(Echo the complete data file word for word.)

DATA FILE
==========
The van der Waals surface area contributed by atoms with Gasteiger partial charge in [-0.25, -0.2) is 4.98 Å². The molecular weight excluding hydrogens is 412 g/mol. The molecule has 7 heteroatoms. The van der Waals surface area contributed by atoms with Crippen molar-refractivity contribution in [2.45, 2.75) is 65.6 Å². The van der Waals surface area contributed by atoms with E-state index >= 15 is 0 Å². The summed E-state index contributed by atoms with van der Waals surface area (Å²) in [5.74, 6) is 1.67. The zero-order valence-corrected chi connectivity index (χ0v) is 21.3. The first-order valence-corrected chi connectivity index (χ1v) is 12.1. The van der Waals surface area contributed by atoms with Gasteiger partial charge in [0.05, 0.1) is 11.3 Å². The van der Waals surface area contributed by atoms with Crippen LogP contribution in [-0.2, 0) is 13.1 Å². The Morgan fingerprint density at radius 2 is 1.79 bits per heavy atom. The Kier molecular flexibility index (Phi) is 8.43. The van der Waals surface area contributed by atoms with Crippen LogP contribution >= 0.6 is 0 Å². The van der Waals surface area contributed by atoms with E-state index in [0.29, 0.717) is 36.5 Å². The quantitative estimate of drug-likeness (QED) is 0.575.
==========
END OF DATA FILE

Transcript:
The van der Waals surface area contributed by atoms with Gasteiger partial charge in [-0.25, -0.2) is 4.98 Å². The molecular weight excluding hydrogens is 412 g/mol. The molecule has 7 heteroatoms. The van der Waals surface area contributed by atoms with Crippen molar-refractivity contribution in [2.45, 2.75) is 65.6 Å². The van der Waals surface area contributed by atoms with E-state index >= 15 is 0 Å². The summed E-state index contributed by atoms with van der Waals surface area (Å²) in [5.74, 6) is 1.67. The zero-order valence-corrected chi connectivity index (χ0v) is 21.3. The first-order valence-corrected chi connectivity index (χ1v) is 12.1. The van der Waals surface area contributed by atoms with Gasteiger partial charge in [0.05, 0.1) is 11.3 Å². The van der Waals surface area contributed by atoms with Crippen LogP contribution in [-0.2, 0) is 13.1 Å². The Morgan fingerprint density at radius 2 is 1.79 bits per heavy atom. The Kier molecular flexibility index (Phi) is 8.43. The van der Waals surface area contributed by atoms with Crippen LogP contribution >= 0.6 is 0 Å². The van der Waals surface area contributed by atoms with E-state index in [0.29, 0.717) is 36.5 Å². The quantitative estimate of drug-likeness (QED) is 0.575.